Trade tensions escalated this month as the European Union adopted a plan for retaliatory tariffs on U.S. imports because of a corporate tax break. That tax exemption is important to U.S. exporters, including chemical companies.
The EU trade sanctions, approved by the World Trade Organization and worth $4 billion, would start in March 2004 if Congress has not repealed the corporate tax break by then. WTO says the tax break amounts to an unfair subsidy for U.S. exporters.
According to the American Chemistry Council, chemical manufacturers collectively benefited by about $415 million from this tax exemption in 2001, with life sciences firms getting some $750 million.
The tax break initially applied to income from foreign sales corporationssubsidiaries established by U.S. companies outside of U.S. territory. Later, it allowed firms to exclude part of foreign sales income from federal taxes. WTO ruled against both versions and said the EU could impose up to $4 billion in retaliatory sanctions on U.S. imports.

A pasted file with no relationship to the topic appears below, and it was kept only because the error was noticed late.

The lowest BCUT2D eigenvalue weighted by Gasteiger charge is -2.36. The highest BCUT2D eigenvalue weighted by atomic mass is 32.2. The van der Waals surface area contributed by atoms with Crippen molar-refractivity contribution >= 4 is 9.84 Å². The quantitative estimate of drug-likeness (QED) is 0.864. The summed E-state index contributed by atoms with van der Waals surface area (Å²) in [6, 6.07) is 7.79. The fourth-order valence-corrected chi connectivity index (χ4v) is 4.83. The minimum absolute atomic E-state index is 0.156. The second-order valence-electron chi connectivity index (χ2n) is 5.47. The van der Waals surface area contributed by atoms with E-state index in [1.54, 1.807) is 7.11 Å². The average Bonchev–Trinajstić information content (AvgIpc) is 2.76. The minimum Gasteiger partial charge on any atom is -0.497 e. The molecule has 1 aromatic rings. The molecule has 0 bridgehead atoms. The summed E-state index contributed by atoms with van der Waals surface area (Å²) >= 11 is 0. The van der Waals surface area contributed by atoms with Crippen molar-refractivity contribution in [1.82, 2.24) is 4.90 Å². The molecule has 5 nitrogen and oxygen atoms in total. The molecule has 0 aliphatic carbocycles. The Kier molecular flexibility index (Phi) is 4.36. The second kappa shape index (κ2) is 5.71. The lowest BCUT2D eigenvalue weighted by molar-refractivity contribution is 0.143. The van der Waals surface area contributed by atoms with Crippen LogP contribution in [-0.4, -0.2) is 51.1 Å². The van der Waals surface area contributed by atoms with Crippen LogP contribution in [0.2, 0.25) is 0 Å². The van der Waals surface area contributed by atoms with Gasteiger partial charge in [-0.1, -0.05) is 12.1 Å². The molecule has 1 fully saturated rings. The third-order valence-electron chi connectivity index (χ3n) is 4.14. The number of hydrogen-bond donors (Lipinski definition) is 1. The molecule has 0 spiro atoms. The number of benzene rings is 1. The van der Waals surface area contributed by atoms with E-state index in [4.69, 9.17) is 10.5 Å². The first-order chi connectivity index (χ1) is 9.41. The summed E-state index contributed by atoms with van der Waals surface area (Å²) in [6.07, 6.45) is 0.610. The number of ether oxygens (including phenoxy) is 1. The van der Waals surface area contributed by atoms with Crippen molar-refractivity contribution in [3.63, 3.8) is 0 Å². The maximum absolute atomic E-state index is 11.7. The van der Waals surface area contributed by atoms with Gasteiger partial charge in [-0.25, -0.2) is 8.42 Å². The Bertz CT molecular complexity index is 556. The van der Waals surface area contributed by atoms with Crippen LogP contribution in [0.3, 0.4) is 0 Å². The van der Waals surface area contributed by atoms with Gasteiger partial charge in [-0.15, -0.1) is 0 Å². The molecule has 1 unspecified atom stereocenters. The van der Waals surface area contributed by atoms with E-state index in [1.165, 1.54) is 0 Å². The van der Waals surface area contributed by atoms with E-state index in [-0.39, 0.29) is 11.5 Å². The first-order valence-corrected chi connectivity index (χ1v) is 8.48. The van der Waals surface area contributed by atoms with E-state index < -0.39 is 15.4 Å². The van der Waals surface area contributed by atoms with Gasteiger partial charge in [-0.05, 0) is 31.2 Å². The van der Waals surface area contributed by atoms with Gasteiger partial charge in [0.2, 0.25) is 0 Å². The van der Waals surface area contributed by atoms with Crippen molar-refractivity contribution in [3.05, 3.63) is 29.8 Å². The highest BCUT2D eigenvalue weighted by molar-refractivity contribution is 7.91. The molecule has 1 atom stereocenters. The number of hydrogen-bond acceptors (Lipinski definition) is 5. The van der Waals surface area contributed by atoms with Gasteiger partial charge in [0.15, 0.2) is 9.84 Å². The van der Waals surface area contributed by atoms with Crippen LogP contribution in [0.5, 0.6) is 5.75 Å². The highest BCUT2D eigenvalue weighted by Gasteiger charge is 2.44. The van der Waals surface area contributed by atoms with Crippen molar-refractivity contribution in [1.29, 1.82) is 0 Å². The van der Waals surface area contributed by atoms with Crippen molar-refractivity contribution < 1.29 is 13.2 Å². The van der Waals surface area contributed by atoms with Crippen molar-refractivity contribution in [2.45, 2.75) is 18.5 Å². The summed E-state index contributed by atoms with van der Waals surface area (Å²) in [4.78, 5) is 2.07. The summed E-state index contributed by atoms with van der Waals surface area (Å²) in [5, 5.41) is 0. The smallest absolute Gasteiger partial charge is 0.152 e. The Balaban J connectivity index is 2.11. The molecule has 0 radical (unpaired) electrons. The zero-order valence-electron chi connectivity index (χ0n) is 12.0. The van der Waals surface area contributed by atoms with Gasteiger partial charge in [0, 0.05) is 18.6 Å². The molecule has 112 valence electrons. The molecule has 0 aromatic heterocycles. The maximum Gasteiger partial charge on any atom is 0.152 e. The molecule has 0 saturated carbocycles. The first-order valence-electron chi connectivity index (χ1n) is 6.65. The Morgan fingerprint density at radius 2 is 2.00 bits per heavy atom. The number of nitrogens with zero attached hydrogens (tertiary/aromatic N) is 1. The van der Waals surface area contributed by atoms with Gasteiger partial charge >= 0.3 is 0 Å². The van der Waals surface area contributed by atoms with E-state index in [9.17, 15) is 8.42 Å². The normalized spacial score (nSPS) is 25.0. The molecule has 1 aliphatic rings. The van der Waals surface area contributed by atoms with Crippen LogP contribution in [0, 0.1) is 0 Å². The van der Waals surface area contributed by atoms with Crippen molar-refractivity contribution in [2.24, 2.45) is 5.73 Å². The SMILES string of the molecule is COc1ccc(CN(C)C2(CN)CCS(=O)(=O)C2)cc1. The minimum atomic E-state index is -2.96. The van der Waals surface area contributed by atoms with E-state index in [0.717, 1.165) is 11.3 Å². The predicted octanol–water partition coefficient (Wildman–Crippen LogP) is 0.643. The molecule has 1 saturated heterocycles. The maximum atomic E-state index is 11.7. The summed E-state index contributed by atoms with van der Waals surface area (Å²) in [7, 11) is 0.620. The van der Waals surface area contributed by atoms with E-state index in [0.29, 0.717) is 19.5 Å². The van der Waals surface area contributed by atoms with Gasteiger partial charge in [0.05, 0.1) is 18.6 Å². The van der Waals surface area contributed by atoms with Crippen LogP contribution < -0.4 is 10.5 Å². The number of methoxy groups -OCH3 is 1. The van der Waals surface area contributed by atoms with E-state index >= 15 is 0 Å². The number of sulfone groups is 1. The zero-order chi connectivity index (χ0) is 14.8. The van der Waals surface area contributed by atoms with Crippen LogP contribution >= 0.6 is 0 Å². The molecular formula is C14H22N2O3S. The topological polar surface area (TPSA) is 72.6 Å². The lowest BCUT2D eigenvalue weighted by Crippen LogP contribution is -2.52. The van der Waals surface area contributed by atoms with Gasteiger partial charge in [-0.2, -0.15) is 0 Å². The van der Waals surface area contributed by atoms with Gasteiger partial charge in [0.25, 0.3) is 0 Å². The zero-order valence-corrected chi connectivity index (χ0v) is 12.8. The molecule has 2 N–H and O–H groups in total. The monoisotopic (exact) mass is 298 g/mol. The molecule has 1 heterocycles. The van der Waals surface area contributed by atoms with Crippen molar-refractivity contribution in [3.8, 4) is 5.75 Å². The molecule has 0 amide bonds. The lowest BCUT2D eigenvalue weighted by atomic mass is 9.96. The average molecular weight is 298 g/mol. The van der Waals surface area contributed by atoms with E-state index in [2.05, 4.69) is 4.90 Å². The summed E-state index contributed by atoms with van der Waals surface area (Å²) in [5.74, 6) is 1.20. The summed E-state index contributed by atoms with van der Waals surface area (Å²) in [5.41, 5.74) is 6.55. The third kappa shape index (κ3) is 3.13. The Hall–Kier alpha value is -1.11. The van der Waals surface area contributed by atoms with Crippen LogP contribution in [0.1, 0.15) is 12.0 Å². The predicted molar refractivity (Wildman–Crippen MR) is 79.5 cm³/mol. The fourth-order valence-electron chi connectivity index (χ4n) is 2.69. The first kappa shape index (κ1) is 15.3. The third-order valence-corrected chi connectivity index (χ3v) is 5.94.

EU officials have been waiting for Congress to repeal the tax break for nearly two years, and the retaliation plan shows their patience is wearing thin. A phaseout of the exemption is part of corporate tax-cut legislation pending in Congress that is unlikely to get passed before the end of 2003. Whether the EU would be satisfied with a phaseoutand not immediate repealof the tax break remains to be seen.
Inflaming this situation is a Nov. 10 WTO ruling against U.S. steel safeguards which impose tariffs on many types of imported steel.